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Conclusions

Oak and pine stands in the eastern Mediterranean basin represent habitats of different land use and management. Many oak stands have a long history of traditional management followed by recent abandonments, while many pine stands are recently established as conventionally managed forestry plantations. Differences in human utilization of the forest resources have created forest habitats with different stand attributes and associated biodiversity. Knowledge about the distribution and richness of biodiversity associated with different forests is therefore crucial for sustainable forestry planning and management. This study showed that pine and oak forest stands harbor different set-ups of bird assemblages and differ in their capacities to support suitable habitats for some birds. Oak stands supported higher bird species richness and diversity, and a higher proportion of unique species. The number of bird territories did not differ between stands of oak and pine, suggesting that there are no differences in the availability of total food resources. At the level of guilds, ground-nesters (including some mainly insectivorous passerines) and primary hole-nesters (woodpeckers) were significantly more abundant in oak stands, indicating that pine stands lack some features vital in supporting species belonging to these guilds. Although stand age and stand structure were found to be the most important variables determining bird assembly structure, the abundance of ground-nesters and primary hole-nesters were more likely to be explained by the factor forest type. Analyzed for pine stands only, the strongest association was found between ground-nesters and the amount of grass and herbaceous vegetation in the forest understory. For primary hole-nesters the associations with stand structure in pine stands were less clear due to few observations. These results, however, indicate that the differences in abundance of these guilds may be explained by a combination of lack of suitable nest sites and shortage of food resources. For bird assemblages inhabiting oak stands, structures important for nesting and foraging may be closely connected to the properties of the trees themselves, e.g. through existence of cavities and leaves utilized by invertebrates to feed upon. The replacement of oak stands to pine plantations, a common measure in many parts of the Mediterranean basin, is not an ecologically sustainable forestry practice, and will result in the inevitable loss of highly oak-associated species.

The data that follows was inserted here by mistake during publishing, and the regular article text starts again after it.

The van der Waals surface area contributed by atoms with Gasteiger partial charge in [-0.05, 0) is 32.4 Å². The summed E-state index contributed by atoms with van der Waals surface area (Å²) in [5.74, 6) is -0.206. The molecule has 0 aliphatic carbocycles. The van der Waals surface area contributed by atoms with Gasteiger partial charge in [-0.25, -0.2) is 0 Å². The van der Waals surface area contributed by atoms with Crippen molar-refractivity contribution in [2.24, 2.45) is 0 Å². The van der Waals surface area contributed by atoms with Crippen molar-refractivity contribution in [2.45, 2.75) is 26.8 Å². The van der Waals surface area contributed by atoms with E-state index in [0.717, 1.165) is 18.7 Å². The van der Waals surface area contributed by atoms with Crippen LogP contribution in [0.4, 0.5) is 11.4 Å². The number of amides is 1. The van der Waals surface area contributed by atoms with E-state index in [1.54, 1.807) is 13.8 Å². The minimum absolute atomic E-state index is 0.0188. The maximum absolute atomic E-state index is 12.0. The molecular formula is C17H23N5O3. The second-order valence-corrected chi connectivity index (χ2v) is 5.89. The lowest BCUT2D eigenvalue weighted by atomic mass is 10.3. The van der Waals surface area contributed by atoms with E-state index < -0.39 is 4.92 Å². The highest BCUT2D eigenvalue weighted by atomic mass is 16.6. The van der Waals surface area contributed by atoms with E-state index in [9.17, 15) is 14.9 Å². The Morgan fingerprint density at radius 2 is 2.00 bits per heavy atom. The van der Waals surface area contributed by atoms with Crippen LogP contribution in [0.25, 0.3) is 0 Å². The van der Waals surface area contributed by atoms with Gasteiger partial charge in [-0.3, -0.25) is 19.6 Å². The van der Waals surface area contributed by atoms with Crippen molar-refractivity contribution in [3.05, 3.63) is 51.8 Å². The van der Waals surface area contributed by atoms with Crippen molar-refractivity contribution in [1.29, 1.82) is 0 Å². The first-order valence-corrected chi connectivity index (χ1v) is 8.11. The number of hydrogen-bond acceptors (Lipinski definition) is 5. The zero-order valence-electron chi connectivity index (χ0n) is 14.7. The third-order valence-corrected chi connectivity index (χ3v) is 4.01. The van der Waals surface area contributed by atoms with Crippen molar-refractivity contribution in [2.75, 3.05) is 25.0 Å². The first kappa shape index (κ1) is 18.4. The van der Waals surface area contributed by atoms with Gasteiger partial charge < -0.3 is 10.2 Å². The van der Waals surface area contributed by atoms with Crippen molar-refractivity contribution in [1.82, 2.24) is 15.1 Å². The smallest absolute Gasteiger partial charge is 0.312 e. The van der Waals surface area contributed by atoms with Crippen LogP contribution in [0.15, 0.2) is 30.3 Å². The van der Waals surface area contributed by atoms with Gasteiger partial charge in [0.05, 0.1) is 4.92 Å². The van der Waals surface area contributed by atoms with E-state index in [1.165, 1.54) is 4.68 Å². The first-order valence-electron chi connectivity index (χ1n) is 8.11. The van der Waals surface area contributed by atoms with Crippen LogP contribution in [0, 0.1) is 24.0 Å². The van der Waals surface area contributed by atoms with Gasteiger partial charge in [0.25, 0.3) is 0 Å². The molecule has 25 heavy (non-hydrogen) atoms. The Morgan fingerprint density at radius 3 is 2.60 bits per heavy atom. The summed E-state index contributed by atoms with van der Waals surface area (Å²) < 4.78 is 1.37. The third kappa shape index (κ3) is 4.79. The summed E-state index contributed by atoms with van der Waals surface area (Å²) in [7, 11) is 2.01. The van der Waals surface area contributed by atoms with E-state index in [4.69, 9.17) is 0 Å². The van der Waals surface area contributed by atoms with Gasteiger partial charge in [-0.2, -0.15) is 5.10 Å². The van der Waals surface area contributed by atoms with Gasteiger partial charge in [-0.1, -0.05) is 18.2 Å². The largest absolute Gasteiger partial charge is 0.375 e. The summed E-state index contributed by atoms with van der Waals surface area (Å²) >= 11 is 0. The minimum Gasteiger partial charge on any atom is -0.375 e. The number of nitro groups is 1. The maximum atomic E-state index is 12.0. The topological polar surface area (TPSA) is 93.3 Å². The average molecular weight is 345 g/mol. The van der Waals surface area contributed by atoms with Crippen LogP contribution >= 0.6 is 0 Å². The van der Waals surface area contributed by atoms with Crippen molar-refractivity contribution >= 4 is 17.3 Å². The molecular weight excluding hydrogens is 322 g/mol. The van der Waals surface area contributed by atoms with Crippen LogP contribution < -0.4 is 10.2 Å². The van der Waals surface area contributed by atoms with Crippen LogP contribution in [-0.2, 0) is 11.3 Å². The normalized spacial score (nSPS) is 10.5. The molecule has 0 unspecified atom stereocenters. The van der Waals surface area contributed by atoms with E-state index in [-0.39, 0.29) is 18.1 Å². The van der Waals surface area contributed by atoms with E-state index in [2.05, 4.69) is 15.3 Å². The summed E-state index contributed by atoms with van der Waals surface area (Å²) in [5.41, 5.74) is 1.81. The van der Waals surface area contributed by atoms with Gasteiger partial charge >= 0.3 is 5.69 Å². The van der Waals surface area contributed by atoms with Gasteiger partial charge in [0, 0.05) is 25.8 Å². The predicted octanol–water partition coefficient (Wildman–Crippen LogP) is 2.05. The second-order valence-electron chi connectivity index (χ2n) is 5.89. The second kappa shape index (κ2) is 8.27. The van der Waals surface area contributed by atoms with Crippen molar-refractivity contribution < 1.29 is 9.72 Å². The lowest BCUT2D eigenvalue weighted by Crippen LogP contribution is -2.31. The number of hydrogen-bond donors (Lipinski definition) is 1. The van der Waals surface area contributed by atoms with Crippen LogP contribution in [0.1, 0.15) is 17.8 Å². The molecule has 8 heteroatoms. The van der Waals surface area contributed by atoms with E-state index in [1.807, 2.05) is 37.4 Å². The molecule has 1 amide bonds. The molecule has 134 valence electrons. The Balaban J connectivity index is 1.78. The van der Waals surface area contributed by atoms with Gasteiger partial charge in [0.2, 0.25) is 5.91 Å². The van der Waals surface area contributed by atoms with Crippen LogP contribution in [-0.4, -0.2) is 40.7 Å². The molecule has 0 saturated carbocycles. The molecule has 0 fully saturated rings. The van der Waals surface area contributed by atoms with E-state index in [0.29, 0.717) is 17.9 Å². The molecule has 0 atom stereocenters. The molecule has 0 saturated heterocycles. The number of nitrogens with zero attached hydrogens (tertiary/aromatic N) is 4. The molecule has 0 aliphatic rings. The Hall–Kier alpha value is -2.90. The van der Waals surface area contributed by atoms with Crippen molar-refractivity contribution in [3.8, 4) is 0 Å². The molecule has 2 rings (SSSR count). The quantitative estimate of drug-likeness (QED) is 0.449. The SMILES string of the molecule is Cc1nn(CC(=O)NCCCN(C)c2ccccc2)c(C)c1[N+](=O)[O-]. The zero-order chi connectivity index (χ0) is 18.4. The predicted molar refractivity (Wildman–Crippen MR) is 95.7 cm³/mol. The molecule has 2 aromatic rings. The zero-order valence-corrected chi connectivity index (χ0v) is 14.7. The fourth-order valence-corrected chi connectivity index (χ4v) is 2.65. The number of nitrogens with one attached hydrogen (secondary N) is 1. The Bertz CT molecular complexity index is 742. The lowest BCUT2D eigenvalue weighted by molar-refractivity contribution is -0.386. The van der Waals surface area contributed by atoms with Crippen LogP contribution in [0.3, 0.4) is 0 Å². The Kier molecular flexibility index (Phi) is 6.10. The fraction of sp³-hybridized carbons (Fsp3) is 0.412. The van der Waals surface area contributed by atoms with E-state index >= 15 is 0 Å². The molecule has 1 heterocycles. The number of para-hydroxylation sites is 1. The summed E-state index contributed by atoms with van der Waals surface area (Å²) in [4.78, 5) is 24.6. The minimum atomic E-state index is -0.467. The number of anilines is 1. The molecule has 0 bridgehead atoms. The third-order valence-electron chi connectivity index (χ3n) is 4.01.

Management implications

In order to provide suitable habitats for birds highly associated with oak forests, these habitats need future conservation. Forestry planning should focus on conserving old stands and promote recruitment of new oak stands to secure oak continuity at a landscape scale. More research is needed to further evaluate the biological values of oak stands in southwestern Turkey.

Forestry practices of managed pine stands in Isparta province should strive for increasing the amount of old trees, preferably by extending the rotation time or develop a more selective logging technique to secure pine continuity. A certain amount of understory cover of shrubs, low trees and vascular plants also need to be retained to benefit birds associated with such attributes, and enhance overall species richness in managed forests.


Responsible for this page: Agneta Johansson
Last updated: 06/05/14